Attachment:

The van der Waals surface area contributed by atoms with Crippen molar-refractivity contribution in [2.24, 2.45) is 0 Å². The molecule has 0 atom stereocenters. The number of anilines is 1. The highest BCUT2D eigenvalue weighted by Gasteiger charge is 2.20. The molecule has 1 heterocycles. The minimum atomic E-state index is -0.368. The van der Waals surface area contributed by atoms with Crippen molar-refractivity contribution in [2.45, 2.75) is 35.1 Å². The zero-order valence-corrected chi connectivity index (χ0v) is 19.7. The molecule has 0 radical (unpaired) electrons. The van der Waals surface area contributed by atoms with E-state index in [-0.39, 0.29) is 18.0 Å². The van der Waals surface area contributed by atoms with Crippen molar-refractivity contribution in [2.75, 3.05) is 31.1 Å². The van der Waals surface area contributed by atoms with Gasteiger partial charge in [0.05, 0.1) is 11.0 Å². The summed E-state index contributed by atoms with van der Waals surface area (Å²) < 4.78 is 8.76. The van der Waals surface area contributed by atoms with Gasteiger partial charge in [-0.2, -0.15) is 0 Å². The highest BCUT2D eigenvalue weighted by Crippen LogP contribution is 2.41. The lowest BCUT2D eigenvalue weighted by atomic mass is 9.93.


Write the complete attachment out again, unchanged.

The van der Waals surface area contributed by atoms with Crippen molar-refractivity contribution in [2.24, 2.45) is 0 Å². The molecule has 0 atom stereocenters. The number of anilines is 1. The highest BCUT2D eigenvalue weighted by Gasteiger charge is 2.20. The molecule has 1 heterocycles. The minimum atomic E-state index is -0.368. The van der Waals surface area contributed by atoms with Crippen molar-refractivity contribution in [2.45, 2.75) is 35.1 Å². The zero-order valence-corrected chi connectivity index (χ0v) is 19.7. The molecule has 0 radical (unpaired) electrons. The van der Waals surface area contributed by atoms with E-state index in [-0.39, 0.29) is 18.0 Å². The van der Waals surface area contributed by atoms with Crippen molar-refractivity contribution in [2.75, 3.05) is 31.1 Å². The van der Waals surface area contributed by atoms with Gasteiger partial charge in [0.05, 0.1) is 11.0 Å². The summed E-state index contributed by atoms with van der Waals surface area (Å²) < 4.78 is 8.76. The van der Waals surface area contributed by atoms with Gasteiger partial charge in [-0.2, -0.15) is 0 Å². The highest BCUT2D eigenvalue weighted by Crippen LogP contribution is 2.41. The lowest BCUT2D eigenvalue weighted by atomic mass is 9.93.